WARNING!!!! THIS REVIEW CONTAINS SPOILERS! IF YOU WANT TO BE SURPRISED….DON’T READ…BUT TRUST…IT’S GREAT!
Director: Allen Coulter
Cast: Robert Pattinson, Emilie de Ravin, Pierce Brosnan, Ruby Jerins and Chris Cooper
Releasing in cinemas: 11 March 2010
At last – an intelligent romantic drama
You have to give credit to a film which starts powerfully and grabs you by the eyeballs. That’s certainly the case here. A dramatic sequence with striking camera angles and lighting makes an instant impression and sets the mood for this gritty romance about two dysfunctional families. Aided by strong acting and an intelligent script, Remember Me is a cut above most romantic films.
Tyler Hawkins (Robert Pattinson) a rebel looking for a cause has a difficult relationship with his estranged high flying father (Pierce Brosnan). Street-hardened cop Sgt. Neil Craig’s (Chris Cooper) wife was shot dead by hoodlums in front of his young daughter ten years previously. Craig in recent times has become over protective.
When Tyler and his best mate Aidan (Tate Ellington) get involved in a street brawl they’re arrested by Craig. By coincidence, Craigs’s daughter Ally (Emilie de Ravin) attends the same college as Tyler and he’s encouraged by Aidan to make out with her in order to get back at the rough handling he experienced from her dad. In a sub-plot, Tyler’s young sister Caroline (Ruby Jerins), something of a romantic dreamer, is set upon at a party. Tyler is outraged by this and his father’s apparent indifference to Caroline’s success as a budding artist.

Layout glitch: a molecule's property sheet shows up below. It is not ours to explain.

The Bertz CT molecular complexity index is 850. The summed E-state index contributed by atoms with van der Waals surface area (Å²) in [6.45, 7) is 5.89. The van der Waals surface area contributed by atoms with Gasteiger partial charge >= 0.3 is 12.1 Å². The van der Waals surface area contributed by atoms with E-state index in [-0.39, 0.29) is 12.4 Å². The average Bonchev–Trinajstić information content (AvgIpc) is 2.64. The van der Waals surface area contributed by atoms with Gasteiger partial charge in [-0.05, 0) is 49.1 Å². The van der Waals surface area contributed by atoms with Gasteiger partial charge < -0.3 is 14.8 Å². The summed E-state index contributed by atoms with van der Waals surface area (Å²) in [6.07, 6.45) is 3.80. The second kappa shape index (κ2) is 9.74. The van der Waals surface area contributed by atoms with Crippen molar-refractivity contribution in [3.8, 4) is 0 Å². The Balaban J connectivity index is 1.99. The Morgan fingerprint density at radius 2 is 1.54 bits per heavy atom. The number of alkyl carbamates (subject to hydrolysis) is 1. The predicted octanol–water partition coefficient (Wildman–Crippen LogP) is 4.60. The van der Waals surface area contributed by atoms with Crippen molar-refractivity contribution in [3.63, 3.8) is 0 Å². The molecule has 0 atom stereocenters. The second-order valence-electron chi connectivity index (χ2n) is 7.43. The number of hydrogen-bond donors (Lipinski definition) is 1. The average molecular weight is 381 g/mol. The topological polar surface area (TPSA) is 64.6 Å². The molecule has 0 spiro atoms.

Tyler and Ally actually fall in love but their happiness is short-lived as family pressures and secrets create an untenable situation threatening their relationship. Things are suddenly brought to a head in an unexpected and devastating conclusion; the moral being to make the most of every day.
Director Allen Coulter, whose previous feature was Hollywoodland as well as episodes of The Sopranos, lovingly crafts a picture of New York at in important time in its history. He’s clearly comfortable with his actors and gains excellent performances. Credit must go to Will Fetters’ script with its layers of meaning and convincing dialogue. Cinematography makes use of colour to suit the mood, with impressive camerawork.
At the risk of getting abusive mail, I have to confess I’m not a great fan of Robert Pattinson (Twilight) in his limp vampire outings. He’s on his mettle here, with a touch of the young Marlon Brando and a sense of being real. You should applaud a good performance as this one deserves. His intimate scenes with the curvaceous Emilie de Ravin (Public Enemies) have that elusive electric tingle, their lovemaking captured sympathetically rather than bordering on the pornographic. The shower sequence is a good example. They make one of the screen’s more pleasing romantic couplings.
Chris Cooper (The Kingdom) puts in a sensitive performance with depth as the tough but heartbroken cop. This reliable actor seems to fall into roles that suit him. It’s good to see Pierce Brosnan (Mamma Mia!) in serious mode for a change, doing much to confirm his status as a fine actor. A surprise packet is young Ruby Jerins (Shutter Island) as Caroline, she’s just a charmer and steals her scenes right out from under her co-stars. Tate Ellington (The Invention of Lying) provides a level of comic relief as Tyler’s close friend, while Lena Olin (The Reader) emotionally captures his grieving mother who lost her other son to suicide.
Remember Me may remembered after other romantic movies are forgotten for its compelling performances and intriguing script. It certainly surprised this reviewer, as I was expecting much less. Be warned – the shock twist at the end is a gut punch.